My world has changed. Most of my outdoor life has been with a gun, bow or fishing pole in my hand. I can remember being allowed to go pheasant hunting, alone, before I was 10. Hunting has always been a part of my life.

I always knew there was another side in the Hunter+Gatherer equation, a side I was missing. But I had never taken the time to learn how to properly forage. Sure I would pick blackberries. I definitely scoured burns for some morel mushrooms in the spring. But actually foraging, taking the time to view the plants under my feet, has never been on the top of my list.

But I like to learn, to stretch myself, and gain more skills as the years pass on. I find ways to learn things either form books, the internet or (preferably) from people. My new skill, my focus for years to come, is foraging.

Luckily I have found a trifecta mentor in Hank Shaw. His first book Hunter, Gather, Cook is a primer for all things wild. From his book I learned about sea peas, and those ornamental plums that are in my suburban neighborhood. Hank has his James Beard Award winning website as well, frequently I gather information on various “how to” gathering and cooking projects. But I have also had the pleasure of getting to forage with Hank.

Recently Hank and I stopped on a seemingly inconspicuous beach in Northern California. Immediately Hank was pointing out wild edibles. The curly dock, the sorrel, cow parsnip, the California bay, the New Zeeland Spinach were all new plants to me. Sure, I had seen many of them before but I did not know their names and would have never eaten them.

As Hank showed me each plant I would pick a section and taste it. Some tasted good; others made me want to gag. This prompted Hank to tell me “Foraging with chefs is like foraging with babies, all you chefs want to do is stick things in your mouth.” Valuable lesson, just because things are edible, they do not always taste good unprocessed.

We left the beach and proceeded into the hills of Northern California. We scoured the duff for mushrooms before hitting the mother lode, about 10 pounds of March “fall” porcinis. Unreal sized mushrooms with unforgettable flavor. Hank was flushing with glee. I struggled to share the same level of enthusiasm about mushrooms. It was only later that I realized just how special what we had just found was. It was like catching a steelhead on the first cast, it just never happens and when it does you count your blessings and go.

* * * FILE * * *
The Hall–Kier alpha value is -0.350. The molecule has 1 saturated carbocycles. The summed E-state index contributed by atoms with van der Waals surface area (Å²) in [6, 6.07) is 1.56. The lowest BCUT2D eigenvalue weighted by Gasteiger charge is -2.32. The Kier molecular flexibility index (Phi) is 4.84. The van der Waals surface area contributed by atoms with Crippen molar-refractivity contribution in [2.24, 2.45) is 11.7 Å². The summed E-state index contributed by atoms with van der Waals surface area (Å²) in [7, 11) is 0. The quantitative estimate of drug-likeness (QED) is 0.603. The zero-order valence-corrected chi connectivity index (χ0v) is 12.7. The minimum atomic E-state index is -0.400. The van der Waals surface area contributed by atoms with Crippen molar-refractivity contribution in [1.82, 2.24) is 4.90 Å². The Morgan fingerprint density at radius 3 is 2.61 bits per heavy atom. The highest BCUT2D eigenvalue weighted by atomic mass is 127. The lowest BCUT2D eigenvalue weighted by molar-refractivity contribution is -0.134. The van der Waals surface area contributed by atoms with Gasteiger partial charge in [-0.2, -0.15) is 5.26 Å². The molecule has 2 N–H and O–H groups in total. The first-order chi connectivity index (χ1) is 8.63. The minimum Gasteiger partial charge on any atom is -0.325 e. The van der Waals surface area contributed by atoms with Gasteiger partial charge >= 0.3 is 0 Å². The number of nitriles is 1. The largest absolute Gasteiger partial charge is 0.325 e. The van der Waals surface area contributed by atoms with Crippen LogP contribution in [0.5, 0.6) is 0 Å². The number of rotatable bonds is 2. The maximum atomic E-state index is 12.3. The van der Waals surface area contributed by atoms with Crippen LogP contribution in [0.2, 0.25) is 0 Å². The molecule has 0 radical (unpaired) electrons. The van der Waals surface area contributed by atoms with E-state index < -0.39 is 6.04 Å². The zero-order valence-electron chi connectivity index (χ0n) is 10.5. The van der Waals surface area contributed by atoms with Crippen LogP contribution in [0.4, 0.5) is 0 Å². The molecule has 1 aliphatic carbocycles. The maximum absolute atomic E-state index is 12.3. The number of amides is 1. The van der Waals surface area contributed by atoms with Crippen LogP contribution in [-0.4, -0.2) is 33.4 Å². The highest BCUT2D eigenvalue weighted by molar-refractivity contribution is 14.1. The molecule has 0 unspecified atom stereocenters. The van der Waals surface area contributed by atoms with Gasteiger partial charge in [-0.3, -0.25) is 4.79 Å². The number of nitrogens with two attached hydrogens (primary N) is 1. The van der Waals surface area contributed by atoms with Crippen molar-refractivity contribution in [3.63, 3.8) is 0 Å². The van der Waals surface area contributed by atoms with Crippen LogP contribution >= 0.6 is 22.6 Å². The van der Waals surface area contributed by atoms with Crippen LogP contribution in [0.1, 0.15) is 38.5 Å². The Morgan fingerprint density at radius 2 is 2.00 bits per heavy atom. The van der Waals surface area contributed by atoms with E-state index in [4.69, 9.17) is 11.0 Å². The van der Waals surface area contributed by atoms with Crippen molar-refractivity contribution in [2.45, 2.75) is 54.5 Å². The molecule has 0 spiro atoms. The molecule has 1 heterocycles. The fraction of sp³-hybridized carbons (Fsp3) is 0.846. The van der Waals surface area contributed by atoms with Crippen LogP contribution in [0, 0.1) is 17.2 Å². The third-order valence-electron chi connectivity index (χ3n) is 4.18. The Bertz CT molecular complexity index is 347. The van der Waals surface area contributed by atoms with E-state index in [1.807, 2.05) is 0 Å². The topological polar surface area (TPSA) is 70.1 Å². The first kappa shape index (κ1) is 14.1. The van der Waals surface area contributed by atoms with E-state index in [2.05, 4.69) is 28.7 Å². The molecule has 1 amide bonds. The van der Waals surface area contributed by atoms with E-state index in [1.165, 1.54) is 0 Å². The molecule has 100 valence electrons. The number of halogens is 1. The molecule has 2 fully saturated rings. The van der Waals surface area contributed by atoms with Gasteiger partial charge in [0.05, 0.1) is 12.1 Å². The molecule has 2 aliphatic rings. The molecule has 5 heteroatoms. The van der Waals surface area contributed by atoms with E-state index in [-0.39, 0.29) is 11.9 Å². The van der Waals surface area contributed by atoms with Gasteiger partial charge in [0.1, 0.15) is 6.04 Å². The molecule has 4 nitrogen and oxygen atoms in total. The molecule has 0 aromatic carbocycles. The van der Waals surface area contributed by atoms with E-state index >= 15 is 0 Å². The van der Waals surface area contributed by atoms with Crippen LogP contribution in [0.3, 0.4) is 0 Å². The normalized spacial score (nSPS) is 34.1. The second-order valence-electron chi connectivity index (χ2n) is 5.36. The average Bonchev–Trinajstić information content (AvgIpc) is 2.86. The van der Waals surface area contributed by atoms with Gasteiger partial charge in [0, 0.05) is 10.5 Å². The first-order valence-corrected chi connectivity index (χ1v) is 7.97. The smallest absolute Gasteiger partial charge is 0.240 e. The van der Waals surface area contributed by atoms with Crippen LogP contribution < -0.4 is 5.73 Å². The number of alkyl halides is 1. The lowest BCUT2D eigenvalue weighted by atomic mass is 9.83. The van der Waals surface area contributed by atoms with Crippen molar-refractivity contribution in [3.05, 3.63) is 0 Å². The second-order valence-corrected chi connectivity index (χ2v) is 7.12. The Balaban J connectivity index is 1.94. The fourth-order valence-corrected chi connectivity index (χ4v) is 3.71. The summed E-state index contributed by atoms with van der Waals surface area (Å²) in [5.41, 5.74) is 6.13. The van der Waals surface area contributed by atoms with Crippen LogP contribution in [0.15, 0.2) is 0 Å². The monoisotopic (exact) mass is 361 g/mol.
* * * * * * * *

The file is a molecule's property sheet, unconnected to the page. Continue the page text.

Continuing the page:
Upon returning to Idaho I began to see the newly sprouting greens around me differently. No longer was I just admiring the green coming back, I was admiring the variety of food all around me. I spotted wild mint growing on the hill next to my work. I gathered curly dock and dandelions from a park along the Boise River. I picked a patch of nettles by the canal near my house. I found salsify on the ignored side of my backyard fence. Lambs quarter in the rose beds, beggar’s purse in the garden.

Later that spring I furthered my skills with Darcy Williamson, from Mavens Haven in McCall Idaho. We teamed up for a foraging and cooking weekend. The deal was I would cook for the group, providing wild game meat from my larder, and we would all gather dinner together.

With Darcy I learned a TON about foraged food in my native Idaho. Plants that I have ignored for years – the flowers with edible bulbs, the wild garlic, the miners lettuce, the fiddlehead ferns and many others – became part of the menu. A menu we cooked on a ridgeline overlooking the Salmon and Snake Rivers.

With Darcy I hiked the elk woods near Riggins with my head looking down for morels, not up for game. It was an odd feeling, my focus so shifted. I was no longer looking out for the “big” score like an elk or a deer, but I was looking for multiple little scores. Each mushroom gave me a temporary moment of happiness, not as large as an elk or a deer but still a very real bump. I felt revitalized with each mushroom I found, every bulb I dug was a present from Mother Earth.

As amazing as foraging was I still found myself looking for game. Turkey season was still open when I went foraging with Darcy, but I purposefully left my gun at home. I had a sinking feeling just bringing access to the ability to hunt would distract me from my true mission – learning edible plants. But anytime I leave my gun behind game presents itself. So, of course, we saw a gobbler not 30 feet off the road while foraging. I smiled, knowing that if I would have brought my gun we could have had turkey for dinner. Instead, I found dinner growing out of the side of a spring, under a fallen pine and buried deep below a flowering bulb. I know what I foraged tasted just as good as any wild turkey.

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